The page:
Good afternoon, I am honored to join Mayor McGinn, City Attorney Holmes, Chief Diaz, and my good friend and colleague Jenny Durkan. Today is indeed an important day for the people of Seattle, and the dedicated men and women of the Seattle Police Department. Today is a day to discuss how we move forward into the future—together, in partnership- to ensure that Seattle Police officers have the necessary tools to succeed; to ensure that they engage in effective, constitutional policing, and to ensure that the community has a meaningful role in shaping the future direction and success of SPD. Today is a day in which we mark the end of one phase of our engagement with the Police Department and the community, and the beginning of another. In many respects, today, the real work begins.
It is fitting that we mark this important day here in City Hall. City Hall belongs to the wonderful residents of Seattle. The agreements we have reached today belong to everyone in Seattle- the residents of Seattle, the police department, and the public officials who care so much about this city and this police department. They reflect your ideas, values and aspirations for SPD.
I want to thank the many community stakeholders who offered constructive feedback on how to improve SPD. I want to thank the front line officers who provided useful insights about how we can make their difficult and important job easier and more rewarding. I have great respect for Chief Diaz. I am very confident that he can continue to lead the Department effectively to implement the changes outlined in today’s agreements. I want to thank the mediator, who played a critical role in bringing the parties together. I want to thank city Attorney Pete Holmes and his staff for their professionalism and competence throughout this process. I want to thank our team of attorneys from the Civil Rights Division and the U.S. Attorney’s office. They are second to none, and I am proud to call you my colleagues, just as I am proud to call Jenny Durkan my good friend and close colleague. Finally, and perhaps most importantly, I want to thank you, Mayor McGinn. Your leadership, creativity and your direct personal engagement were indispensable components of our success. The amount of time you invested in this case was impressive. The agreement embodies many of your ideas.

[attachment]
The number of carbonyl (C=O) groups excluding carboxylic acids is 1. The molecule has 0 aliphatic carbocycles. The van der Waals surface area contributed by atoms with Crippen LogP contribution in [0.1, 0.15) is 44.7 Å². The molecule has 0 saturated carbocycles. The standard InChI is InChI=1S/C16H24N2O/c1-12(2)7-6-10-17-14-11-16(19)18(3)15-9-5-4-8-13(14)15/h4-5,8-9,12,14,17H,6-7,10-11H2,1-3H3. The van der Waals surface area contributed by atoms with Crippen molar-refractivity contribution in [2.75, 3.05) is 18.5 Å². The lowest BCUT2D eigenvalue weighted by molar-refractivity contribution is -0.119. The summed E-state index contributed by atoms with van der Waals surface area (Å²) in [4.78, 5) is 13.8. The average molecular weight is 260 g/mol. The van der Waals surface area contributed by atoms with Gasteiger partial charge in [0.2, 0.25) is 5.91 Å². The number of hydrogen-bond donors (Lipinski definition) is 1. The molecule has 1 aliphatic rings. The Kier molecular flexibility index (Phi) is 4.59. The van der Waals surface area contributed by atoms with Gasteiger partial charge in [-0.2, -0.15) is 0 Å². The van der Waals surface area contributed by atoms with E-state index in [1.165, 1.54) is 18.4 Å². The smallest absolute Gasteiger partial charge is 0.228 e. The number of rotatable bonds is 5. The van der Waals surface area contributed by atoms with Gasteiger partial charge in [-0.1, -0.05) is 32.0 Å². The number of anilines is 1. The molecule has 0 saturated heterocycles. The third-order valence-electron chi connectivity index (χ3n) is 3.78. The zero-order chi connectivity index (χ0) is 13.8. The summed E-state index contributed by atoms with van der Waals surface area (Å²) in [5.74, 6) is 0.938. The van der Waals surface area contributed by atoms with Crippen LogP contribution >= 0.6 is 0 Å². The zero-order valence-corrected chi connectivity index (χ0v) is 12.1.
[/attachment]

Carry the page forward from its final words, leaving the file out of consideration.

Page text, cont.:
There is a tendency among some to focus on areas of disagreement. In the end, we are here today- together- because our areas of agreement far outweigh our disagreements, and our focus on the future- and it is a bright future indeed for the Seattle Police Department- guides our actions. Most importantly, we have a shared belief that effective policing and constitutional policing go hand in hand, and we have a shared interest in implementing sustainable reforms that achieve three key goals: (1) reducing crime; (2) ensuring respect for the Constitution, and (3) enhancing public confidence in the Seattle Police Department.